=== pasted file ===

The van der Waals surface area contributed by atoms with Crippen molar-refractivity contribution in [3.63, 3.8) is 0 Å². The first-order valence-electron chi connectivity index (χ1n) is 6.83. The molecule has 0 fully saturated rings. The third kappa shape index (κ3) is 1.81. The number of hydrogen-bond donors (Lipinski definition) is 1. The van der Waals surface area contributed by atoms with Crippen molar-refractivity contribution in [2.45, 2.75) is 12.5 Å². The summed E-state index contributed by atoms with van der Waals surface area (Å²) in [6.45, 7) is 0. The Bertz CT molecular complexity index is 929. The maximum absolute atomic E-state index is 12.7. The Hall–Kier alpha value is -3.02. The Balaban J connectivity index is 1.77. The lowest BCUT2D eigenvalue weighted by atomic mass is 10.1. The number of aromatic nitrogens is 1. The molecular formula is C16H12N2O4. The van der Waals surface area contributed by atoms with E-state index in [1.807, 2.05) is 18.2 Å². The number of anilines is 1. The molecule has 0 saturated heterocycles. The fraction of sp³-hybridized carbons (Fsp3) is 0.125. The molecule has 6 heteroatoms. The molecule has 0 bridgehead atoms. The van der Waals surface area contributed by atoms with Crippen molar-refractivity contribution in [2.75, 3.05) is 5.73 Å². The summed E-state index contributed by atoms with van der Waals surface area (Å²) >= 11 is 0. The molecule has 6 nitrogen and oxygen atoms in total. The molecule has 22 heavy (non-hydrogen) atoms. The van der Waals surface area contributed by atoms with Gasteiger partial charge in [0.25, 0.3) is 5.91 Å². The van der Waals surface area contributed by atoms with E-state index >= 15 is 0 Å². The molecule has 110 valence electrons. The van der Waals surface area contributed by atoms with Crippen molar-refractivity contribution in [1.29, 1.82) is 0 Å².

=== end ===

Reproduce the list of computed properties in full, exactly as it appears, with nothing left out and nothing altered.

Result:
The van der Waals surface area contributed by atoms with Crippen molar-refractivity contribution in [3.63, 3.8) is 0 Å². The first-order valence-electron chi connectivity index (χ1n) is 6.83. The molecule has 0 fully saturated rings. The third kappa shape index (κ3) is 1.81. The number of hydrogen-bond donors (Lipinski definition) is 1. The van der Waals surface area contributed by atoms with Crippen molar-refractivity contribution in [2.45, 2.75) is 12.5 Å². The summed E-state index contributed by atoms with van der Waals surface area (Å²) in [6.45, 7) is 0. The Bertz CT molecular complexity index is 929. The maximum absolute atomic E-state index is 12.7. The Hall–Kier alpha value is -3.02. The Balaban J connectivity index is 1.77. The lowest BCUT2D eigenvalue weighted by atomic mass is 10.1. The number of aromatic nitrogens is 1. The molecular formula is C16H12N2O4. The van der Waals surface area contributed by atoms with E-state index in [1.807, 2.05) is 18.2 Å². The number of anilines is 1. The molecule has 0 saturated heterocycles. The fraction of sp³-hybridized carbons (Fsp3) is 0.125. The molecule has 6 heteroatoms. The molecule has 0 bridgehead atoms. The van der Waals surface area contributed by atoms with Crippen molar-refractivity contribution in [2.75, 3.05) is 5.73 Å². The summed E-state index contributed by atoms with van der Waals surface area (Å²) >= 11 is 0. The molecule has 6 nitrogen and oxygen atoms in total. The molecule has 22 heavy (non-hydrogen) atoms. The van der Waals surface area contributed by atoms with Gasteiger partial charge in [0.25, 0.3) is 5.91 Å². The van der Waals surface area contributed by atoms with E-state index >= 15 is 0 Å². The molecule has 110 valence electrons. The van der Waals surface area contributed by atoms with Crippen molar-refractivity contribution in [1.29, 1.82) is 0 Å².